SCAPEGOAT: NBC blames ‘Christian Nationalism’ for vaccine fears
Did you notice the recent rise of Evangelical Elites crying about Christian Nationalism? It was setting the stage for the mainstream press to present the narrative that conservative Christians are a danger to society. That is just what NBC News delivered in a story declaring, “Christian nationalism’s COVID vaccine doubt threatens America’s herd immunity.”
And just so you do not miss the point from NBC News Think, “Christian nationalist ideology will almost certainly serve as a barrier for a sizable minority of Americans who need the vaccine.”
One more quote to make sure everyone understands what NBC thinks about the danger of Christian Nationalism, “Americans who agreed with the various measures of Christian nationalism were much more likely to espouse anti-vaccine attitudes, even after controlling for other influences, such as political party, political ideology, religiosity, race or even education.”
In other words, holding to conservative views combined with being Christian makes one a danger to public health.
Contrary to the NBC scare, the Christian Post reports that most Christian ethicists seem to favor evangelical Christians getting the vaccine, but never mind. NBC news wants to scaremonger. Also, some pro-life groups have issues with the development of the vaccines; however, that has nothing to do with “Christian Nationalism” and everything to do with questions about the morality of taking vaccines developed through ties with abortion.
So, what is Christian Nationalism? The researchers platformed for this anti-Christian attack define Christian Nationalism as “an ideology that seeks to have a particular expression of Christianity be privileged in the public sphere — in the national identity, public policies and sacred symbols of the U.S. It focuses on defining the boundaries of American citizenship, who is (and isn’t) a ‘true’ American.”
But, most telling of all, if you are a Christian conservative then you are anti-science!
The “Think” piece opines, “Americans who embrace Christian nationalism are more skeptical of science. They are more likely to believe scientists are hostile to faith, that creationism should be taught in public schools and that our country relies too much on science over religion.”
This is nonsense. One can believe science provides great explanations for natural phenomena and still believe that the science ranging from our understanding of the Big Bang to the Borde-Guth-Vilenkin theorem require a beginning point (past finite universe) and as such points to the need for philosophical and theological answers to questions about the beginning of the universe.
Thus, Christians believe a proper education requires some discussion of creationism. This is not anti-science; rather, it is the logical outcome of an appreciation for the lessons of science as we now understand it.
One can think science important, useful and necessary to modern life and still think that God is a metaphysical necessity. This is not anti-science. It is pro-philosophy!
The anti-Christian attack slips in one final and important details toward the bottom of the essay. And, it is a doozy. They write, “One limit of these data is that the researchers at Chapman were unable to ask about a Covid-19 vaccine directly, given that they fielded the survey in the fall of 2019. But we feel confident connecting Christian nationalism and Americans’ likely responses to the Covid-19 vaccine.”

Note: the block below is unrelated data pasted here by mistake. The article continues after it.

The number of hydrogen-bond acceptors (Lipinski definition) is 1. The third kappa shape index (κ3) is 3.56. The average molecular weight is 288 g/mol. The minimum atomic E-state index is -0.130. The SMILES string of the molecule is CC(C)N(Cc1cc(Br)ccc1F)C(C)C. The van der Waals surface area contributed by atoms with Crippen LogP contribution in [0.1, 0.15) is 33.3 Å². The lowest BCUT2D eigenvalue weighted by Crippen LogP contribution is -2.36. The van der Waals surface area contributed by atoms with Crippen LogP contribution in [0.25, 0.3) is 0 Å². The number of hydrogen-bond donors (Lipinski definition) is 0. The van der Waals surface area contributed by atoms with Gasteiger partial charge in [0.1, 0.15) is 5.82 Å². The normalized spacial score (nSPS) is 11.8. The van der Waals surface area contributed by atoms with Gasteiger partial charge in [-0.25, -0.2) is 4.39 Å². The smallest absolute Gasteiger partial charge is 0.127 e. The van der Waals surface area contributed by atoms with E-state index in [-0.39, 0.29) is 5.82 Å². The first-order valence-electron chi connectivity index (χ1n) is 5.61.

In plain language, “We do not have any direct data to support what we’ve written. However, trust us! Christian Nationalism is bad!”
Then, they cite their own research with questionable assertions like this: “Under this assumption, the solution to the crisis is not to take behavioral precautions like hand‐washing, mask‐wearing, or social distancing, but to increase America’s collective devotion, attending religious services and repenting of national sins (e.g., abortion, homosexuality, general lawlessness).”
Are those things mutually exclusive? Perhaps, people can do two things—take safety precautions and seek Divine forgiveness? Perhaps both are important. Though, the researchers link incautious behavior and a lack of precautionary behaviors to Christian Nationalists.
And the study defines “Incautious behaviors” as:
- Ate inside a restaurant
- Attended a gathering of 10+ people
- Visited family or friends in person
- Went shopping for nonessential items
- Went to a medical appointment
- Went to a place of worship
- Went to a drug store
- Went to work outside my home
And “Precautionary behaviors”:
- Washed my hands more often than typical
- Avoided touching my face
- Used hand sanitizer more than usual
- Worn a mask in public
Notice how this list targets Christian behavior. A Christian who actually believes the Bible should be expected to visit a place of worship and gather with 10 or more people. Many could do so during the pandemic without violating local ordinances or mandates. Others went to worship services with 10 or more people but did so inside their cars for drive-up services.
When you define Christian behavior as incautious, you would naturally find dedicated Christians to be incautious.
In any case, this is another salvo in the smear against conservative Christians. If you believe that Christian values are important and should influence America, then you will be smeared as a “Christian Nationalist” who is a danger not only to yourself but your family and the rest of America!
Get ready folks. 2021 is going to be filled with these types of “scientific” attacks on you.
Progressives already showed their hand in late 2020 with editorial cartoons like this in the Washington Post attacking Republicans as rats.
The venom against Christians (who supported Donald Trump) will only increase in the coming weeks and months.